As he spent his first night behind bars, the two teams replayed the fixture that was called off when the midfielder came close to death.
Tottenham and Bolton met again at White Hart Lane, with the home team cruising to a 3-1 victory.
It means Muamba's club are now out of the FA Cup, but this hardly seemed to matter to the fans and players treating the match as a chance to pay tribute to him.
Team-mate Sam Ricketts was seen to wipe a tear from his eye before kick-off. It was a difficult return for the entire Bolton squad, and manager Owen Coyle commended them for their bravery.
Players from both sides wore T-shirts bearing messages of thanks to those who supported Muamba, while the whole of the Tottenham stadium erupted in applause for him.
Stacey, meanwhile, faces expulsion from Swansea University. The third-year biology student had hoped to become a forensic scientist. Describing his tweets, prosecutor Louise Barron told the court: ‘The offence is clearly racially aggravated.
‘There was sustained and gratuitous racism. These were unprovoked comments and persistent abuse. The recipients were disgusted.'
Jailing the student at Swansea Magistrates' Court, District Judge John Charles said: ‘Not just the footballer's family, not just the footballing world, but the whole world were literally praying for Muamba's life. Your comments aggravated this situation.
‘I have no choice but to impose an immediate custodial sentence to reflect the public outrage at what you have done.'
Stacey made his comments about the Bolton midfielder while celebrating the Welsh rugby team's Six Nations grand slam victory earlier this month.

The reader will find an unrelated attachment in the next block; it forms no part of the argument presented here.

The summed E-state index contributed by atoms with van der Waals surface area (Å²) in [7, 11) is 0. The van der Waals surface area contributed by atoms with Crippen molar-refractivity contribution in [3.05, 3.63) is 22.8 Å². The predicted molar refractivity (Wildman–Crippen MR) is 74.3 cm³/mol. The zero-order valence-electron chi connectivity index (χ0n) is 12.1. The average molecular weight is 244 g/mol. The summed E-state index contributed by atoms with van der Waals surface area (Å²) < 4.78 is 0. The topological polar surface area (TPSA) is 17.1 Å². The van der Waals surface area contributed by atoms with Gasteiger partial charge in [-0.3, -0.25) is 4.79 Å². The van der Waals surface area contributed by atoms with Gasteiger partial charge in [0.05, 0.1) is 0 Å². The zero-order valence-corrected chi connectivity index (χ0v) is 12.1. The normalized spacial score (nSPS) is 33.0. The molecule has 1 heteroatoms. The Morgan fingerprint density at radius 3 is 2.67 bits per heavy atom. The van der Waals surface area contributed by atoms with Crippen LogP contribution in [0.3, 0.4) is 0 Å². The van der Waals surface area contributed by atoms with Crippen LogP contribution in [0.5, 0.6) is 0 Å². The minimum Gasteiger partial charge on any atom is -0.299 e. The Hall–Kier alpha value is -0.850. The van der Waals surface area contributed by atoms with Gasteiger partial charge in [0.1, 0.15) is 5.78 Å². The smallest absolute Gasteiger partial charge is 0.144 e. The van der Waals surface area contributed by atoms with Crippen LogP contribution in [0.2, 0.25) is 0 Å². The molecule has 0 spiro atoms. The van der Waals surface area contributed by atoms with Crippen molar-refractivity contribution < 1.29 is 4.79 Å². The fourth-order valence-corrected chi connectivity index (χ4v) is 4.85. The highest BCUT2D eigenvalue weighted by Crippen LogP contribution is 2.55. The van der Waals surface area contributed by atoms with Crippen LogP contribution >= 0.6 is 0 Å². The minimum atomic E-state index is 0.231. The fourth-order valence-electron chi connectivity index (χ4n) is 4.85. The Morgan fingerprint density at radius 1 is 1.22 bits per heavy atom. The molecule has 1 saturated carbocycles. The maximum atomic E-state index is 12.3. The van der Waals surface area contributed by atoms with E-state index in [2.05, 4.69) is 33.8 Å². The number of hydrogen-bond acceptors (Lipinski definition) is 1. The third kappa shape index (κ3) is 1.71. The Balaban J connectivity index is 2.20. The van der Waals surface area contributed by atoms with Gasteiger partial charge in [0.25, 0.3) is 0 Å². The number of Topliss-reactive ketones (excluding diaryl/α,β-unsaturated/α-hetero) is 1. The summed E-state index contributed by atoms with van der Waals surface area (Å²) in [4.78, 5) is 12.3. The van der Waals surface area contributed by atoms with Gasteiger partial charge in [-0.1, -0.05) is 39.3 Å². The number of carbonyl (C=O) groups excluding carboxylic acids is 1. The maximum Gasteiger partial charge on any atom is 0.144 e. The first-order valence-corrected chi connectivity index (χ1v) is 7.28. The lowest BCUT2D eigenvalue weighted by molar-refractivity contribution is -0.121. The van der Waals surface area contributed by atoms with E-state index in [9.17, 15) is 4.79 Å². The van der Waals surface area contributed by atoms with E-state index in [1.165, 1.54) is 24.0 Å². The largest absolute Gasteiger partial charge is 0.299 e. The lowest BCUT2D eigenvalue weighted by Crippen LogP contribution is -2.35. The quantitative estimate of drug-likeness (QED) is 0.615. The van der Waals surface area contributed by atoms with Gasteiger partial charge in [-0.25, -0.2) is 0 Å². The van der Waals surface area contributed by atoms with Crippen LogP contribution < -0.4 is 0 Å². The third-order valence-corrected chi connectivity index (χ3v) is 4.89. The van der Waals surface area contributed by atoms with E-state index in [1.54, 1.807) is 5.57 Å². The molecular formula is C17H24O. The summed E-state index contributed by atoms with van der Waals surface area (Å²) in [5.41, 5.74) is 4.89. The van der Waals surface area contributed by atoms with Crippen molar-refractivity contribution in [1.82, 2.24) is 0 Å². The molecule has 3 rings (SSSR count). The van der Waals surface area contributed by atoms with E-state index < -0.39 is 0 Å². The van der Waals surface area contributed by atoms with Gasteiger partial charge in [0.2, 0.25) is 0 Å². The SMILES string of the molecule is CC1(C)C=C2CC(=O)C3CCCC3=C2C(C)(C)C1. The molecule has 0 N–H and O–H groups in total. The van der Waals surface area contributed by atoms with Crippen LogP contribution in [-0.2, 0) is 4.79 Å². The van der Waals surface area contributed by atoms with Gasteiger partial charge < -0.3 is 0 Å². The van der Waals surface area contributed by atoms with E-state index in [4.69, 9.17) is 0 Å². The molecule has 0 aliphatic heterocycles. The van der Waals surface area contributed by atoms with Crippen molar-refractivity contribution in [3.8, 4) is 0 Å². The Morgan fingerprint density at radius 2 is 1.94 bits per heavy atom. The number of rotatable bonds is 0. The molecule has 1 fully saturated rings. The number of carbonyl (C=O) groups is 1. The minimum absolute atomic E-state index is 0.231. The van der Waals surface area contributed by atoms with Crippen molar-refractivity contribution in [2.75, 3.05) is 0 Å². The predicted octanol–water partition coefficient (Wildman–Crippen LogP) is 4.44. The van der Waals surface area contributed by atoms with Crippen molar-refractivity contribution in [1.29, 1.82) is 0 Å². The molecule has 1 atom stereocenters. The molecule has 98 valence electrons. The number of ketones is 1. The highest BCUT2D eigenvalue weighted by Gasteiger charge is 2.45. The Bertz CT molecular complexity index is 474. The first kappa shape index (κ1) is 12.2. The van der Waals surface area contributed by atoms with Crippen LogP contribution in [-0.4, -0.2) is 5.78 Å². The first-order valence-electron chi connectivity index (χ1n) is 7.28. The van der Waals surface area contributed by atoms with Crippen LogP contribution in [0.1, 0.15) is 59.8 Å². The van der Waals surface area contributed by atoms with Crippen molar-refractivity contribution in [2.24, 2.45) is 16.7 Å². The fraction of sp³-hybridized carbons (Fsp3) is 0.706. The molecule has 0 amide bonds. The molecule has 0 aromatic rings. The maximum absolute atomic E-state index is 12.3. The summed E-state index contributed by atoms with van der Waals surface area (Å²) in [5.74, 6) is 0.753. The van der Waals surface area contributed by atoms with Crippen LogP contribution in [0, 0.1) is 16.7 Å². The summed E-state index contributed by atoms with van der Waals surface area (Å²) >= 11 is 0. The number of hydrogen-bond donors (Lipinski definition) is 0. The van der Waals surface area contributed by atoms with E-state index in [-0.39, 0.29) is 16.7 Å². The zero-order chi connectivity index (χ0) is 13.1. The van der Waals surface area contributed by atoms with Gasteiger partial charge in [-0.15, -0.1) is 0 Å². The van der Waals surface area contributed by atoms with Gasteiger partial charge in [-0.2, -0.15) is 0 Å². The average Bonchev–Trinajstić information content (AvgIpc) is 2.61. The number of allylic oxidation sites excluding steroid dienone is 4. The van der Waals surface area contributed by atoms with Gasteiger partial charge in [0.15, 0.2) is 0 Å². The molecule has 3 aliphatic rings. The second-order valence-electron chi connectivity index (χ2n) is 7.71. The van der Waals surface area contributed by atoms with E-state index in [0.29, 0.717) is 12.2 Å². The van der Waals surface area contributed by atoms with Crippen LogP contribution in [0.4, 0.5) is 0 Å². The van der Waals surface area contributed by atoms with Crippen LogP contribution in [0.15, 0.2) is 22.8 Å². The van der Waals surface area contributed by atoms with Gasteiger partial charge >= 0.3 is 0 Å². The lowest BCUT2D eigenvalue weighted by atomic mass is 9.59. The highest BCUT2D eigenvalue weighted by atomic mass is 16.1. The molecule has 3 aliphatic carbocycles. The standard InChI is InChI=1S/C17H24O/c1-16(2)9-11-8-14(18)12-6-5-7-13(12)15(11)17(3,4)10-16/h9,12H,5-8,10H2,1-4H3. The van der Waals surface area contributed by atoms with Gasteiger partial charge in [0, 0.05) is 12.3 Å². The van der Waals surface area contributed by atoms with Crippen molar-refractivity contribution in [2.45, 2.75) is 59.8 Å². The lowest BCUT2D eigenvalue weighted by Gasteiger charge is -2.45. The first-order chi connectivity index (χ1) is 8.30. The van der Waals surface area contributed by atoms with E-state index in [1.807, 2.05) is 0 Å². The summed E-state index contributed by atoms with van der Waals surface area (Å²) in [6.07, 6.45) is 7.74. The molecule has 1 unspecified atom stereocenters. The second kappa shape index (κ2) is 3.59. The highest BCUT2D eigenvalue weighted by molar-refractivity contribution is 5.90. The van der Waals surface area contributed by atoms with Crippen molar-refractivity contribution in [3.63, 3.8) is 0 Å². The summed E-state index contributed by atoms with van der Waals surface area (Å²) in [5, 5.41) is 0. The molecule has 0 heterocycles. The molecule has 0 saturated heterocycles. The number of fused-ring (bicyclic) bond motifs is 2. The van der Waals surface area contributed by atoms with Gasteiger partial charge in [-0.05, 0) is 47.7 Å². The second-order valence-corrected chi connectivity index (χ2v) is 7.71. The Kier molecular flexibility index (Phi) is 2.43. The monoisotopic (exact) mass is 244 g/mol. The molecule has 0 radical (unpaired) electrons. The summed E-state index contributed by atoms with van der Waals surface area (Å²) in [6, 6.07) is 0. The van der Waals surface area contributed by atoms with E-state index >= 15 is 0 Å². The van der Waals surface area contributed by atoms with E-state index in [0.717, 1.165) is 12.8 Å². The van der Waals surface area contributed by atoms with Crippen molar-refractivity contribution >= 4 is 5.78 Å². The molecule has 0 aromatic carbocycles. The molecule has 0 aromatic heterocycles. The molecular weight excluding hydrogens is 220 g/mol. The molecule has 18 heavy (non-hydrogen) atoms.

The judge added: ‘You committed this offence while you were drunk and it is clear you immediately regretted it.
'But you must learn how to handle your alcohol better.'
Stacey, from Pontypridd, South Wales, told police following his arrest at his student home in Swansea: ‘I was at the bar when I heard what had happened to Muamba.
'I don't know why I posted [the comments]. I'm not racist and some of my friends are from different cultural backgrounds.'
He later sent a text message to a friend saying: ‘I said something about Muamba that I shouldn't have and tweeted back to some people who abused me.
'Getting police on me now which isn't good at all.'
Another read: ‘Been bawling my eyes out on the phone to my mother for the last hour, really can't be dealing with this.'
Gareth Jones, defending, said Stacey ‘does not bear [Muamba] any grudge and is glad he is making a good recovery'.
He continued: ‘My client simply lost his head and posted these disgusting comments to the bitter shame of himself and his parents.
'For a moment of madness, his career has now gone.'
Stacey's father Neale, 49, and mother Hayley, 46, were visibly shocked when the details of his comments were read aloud yesterday.
Jim Brisbane, chief crown prosecutor for CPS Cymru-Wales, said: ‘Racist language is inappropriate in any setting and through any media.
'We hope this case will serve as a warning to anyone who may think that comments made online are somehow beyond the law.'